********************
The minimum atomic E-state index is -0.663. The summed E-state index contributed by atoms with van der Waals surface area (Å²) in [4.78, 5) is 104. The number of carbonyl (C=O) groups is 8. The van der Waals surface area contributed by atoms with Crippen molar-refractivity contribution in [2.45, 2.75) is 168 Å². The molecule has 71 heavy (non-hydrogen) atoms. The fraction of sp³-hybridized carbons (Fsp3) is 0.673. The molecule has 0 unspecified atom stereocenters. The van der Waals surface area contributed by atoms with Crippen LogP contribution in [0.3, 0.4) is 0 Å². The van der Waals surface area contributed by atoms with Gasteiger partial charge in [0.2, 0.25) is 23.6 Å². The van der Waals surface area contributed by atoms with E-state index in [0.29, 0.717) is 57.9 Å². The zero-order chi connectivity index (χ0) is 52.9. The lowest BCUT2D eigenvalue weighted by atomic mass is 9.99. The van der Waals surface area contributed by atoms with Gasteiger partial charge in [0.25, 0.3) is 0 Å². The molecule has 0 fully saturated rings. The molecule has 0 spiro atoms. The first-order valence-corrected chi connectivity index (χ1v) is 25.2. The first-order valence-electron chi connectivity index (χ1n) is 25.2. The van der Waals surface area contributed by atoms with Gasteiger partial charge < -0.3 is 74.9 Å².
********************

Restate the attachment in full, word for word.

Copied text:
The minimum atomic E-state index is -0.663. The summed E-state index contributed by atoms with van der Waals surface area (Å²) in [4.78, 5) is 104. The number of carbonyl (C=O) groups is 8. The van der Waals surface area contributed by atoms with Crippen molar-refractivity contribution in [2.45, 2.75) is 168 Å². The molecule has 71 heavy (non-hydrogen) atoms. The fraction of sp³-hybridized carbons (Fsp3) is 0.673. The molecule has 0 unspecified atom stereocenters. The van der Waals surface area contributed by atoms with Crippen LogP contribution in [0.3, 0.4) is 0 Å². The van der Waals surface area contributed by atoms with Gasteiger partial charge in [0.2, 0.25) is 23.6 Å². The van der Waals surface area contributed by atoms with E-state index in [0.29, 0.717) is 57.9 Å². The zero-order chi connectivity index (χ0) is 52.9. The lowest BCUT2D eigenvalue weighted by atomic mass is 9.99. The van der Waals surface area contributed by atoms with Gasteiger partial charge in [0.25, 0.3) is 0 Å². The molecule has 0 fully saturated rings. The molecule has 0 spiro atoms. The first-order valence-corrected chi connectivity index (χ1v) is 25.2. The first-order valence-electron chi connectivity index (χ1n) is 25.2. The van der Waals surface area contributed by atoms with Gasteiger partial charge < -0.3 is 74.9 Å².